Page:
This development will spawn another Residocracy.org petition and after that, a referendum to permanently reduce heights and density citywide and limit council’s authority to approve inappropriate, outsized developments once and for all.
In the meantime, the Koolhaas design would look great on the Hines/Paper Mate site, surrounded by four acres of beautiful green space.
Small win for a small project
Northeast Neighbors won a small victory for residents two weeks ago.
Members of the neighborhood group’s board had appealed an Architectural Review Board (ARB) approval of Citibank branch at the corner of 23rd Street and Wilshire Boulevard on the site of a former flower shop and cafe.
The ARB (a City Hall commission of political appointees who review and approve new and remodeled construction projects for facade design, colors, materials, signage, landscaping and cosmetic appearance) was criticized for approving a project that fell far short of good design parameters and neighborhood compatibility.
The appeal process provided time to create a much improved design. The all-volunteer neighborhood group raised the bar in terms of how even small projects should be viewed and handled by City Hall. The result of the collaboration between Northeast Neighbors (NN) and property owner Century West Partners was a wider sidewalk and a more attractive and consumer friendly facility for Citibank.
The process was still fraught with problems from the get-go. For example, final plans for the revision were posted on the city website just hours before the meeting. Most of the planning commissioners reported that they hadn’t seen the final proposal until they arrived at council chambers. Nevertheless, the planning commission unanimously voted to uphold the appeal and voted 6-1 to approve the revised design for the remodel.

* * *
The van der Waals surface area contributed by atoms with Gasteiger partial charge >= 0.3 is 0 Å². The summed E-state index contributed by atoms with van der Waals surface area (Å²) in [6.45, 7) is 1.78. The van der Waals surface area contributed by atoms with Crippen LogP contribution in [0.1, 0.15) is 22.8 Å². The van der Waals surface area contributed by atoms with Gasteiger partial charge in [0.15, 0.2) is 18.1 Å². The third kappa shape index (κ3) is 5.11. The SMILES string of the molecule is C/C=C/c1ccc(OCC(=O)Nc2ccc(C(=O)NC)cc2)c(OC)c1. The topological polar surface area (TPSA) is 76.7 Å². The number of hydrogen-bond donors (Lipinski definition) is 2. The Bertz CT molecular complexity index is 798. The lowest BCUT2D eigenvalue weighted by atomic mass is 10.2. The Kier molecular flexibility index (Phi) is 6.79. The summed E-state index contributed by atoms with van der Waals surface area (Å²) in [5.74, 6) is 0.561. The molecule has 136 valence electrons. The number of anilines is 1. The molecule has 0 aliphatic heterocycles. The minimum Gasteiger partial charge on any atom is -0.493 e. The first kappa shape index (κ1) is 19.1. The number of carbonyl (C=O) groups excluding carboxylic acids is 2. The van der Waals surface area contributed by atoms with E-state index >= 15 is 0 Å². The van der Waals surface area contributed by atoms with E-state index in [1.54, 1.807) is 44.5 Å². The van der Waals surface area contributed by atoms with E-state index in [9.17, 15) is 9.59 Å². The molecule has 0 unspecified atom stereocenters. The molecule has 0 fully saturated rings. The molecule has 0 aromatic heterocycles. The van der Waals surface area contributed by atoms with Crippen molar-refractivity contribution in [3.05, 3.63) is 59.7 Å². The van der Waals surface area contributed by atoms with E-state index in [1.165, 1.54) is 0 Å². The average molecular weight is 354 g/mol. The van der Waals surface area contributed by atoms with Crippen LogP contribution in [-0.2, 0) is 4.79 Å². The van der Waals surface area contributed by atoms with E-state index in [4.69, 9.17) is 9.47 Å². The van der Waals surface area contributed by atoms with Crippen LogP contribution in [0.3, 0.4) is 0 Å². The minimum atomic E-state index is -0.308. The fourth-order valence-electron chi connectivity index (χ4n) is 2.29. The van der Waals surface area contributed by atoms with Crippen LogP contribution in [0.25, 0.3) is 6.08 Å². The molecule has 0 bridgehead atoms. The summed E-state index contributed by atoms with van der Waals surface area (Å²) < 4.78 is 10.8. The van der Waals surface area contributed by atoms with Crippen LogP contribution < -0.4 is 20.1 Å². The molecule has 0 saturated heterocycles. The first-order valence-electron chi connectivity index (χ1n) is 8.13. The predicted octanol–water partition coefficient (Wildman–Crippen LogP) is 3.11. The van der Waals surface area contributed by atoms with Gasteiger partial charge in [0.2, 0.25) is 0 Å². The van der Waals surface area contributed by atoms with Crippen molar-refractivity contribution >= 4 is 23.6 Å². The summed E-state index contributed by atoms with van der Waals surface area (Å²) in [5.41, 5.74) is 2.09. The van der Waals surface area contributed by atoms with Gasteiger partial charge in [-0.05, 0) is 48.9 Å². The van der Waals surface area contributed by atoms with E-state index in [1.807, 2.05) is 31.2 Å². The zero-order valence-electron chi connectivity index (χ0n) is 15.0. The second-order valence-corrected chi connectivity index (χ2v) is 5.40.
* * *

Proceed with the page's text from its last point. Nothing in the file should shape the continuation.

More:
Northeast Neighbors Chair Amy Aukstikalnis said, “A better project was created as a result of our efforts, and it is a project that will set the standard for how remodels and redevelopment projects are looked at going forward along Wilshire. We should all feel proud of what we accomplished here.” Yawzuh! I fully agree.
The Citibank remodel demonstrates that with a little effort and cooperation, we can do better than the banal, mundane, uninviting and architecturally boring retail projects that have become standard fare all over town.
Those wanting to improve Lincoln Boulevard should especially take note of how Northeast Neighbors improved the pedestrian experience and created a more functional and attractive resident-friendly project with viable neighborhood benefits — without creating more congestion or traffic diversion onto adjacent residential streets.
City Hall’s hiring fiasco
Lastly, I was going to expound upon City Manager Rod Gould’s decision to hire then fire Elizabeth Riel as the City’s new, $155.000 per annum, public relations boss but I’m out of space. I’ll be able to do this fiasco justice next week. You all will have to hold on to your hats until then.
Bill can be reached at firstname.lastname@example.org.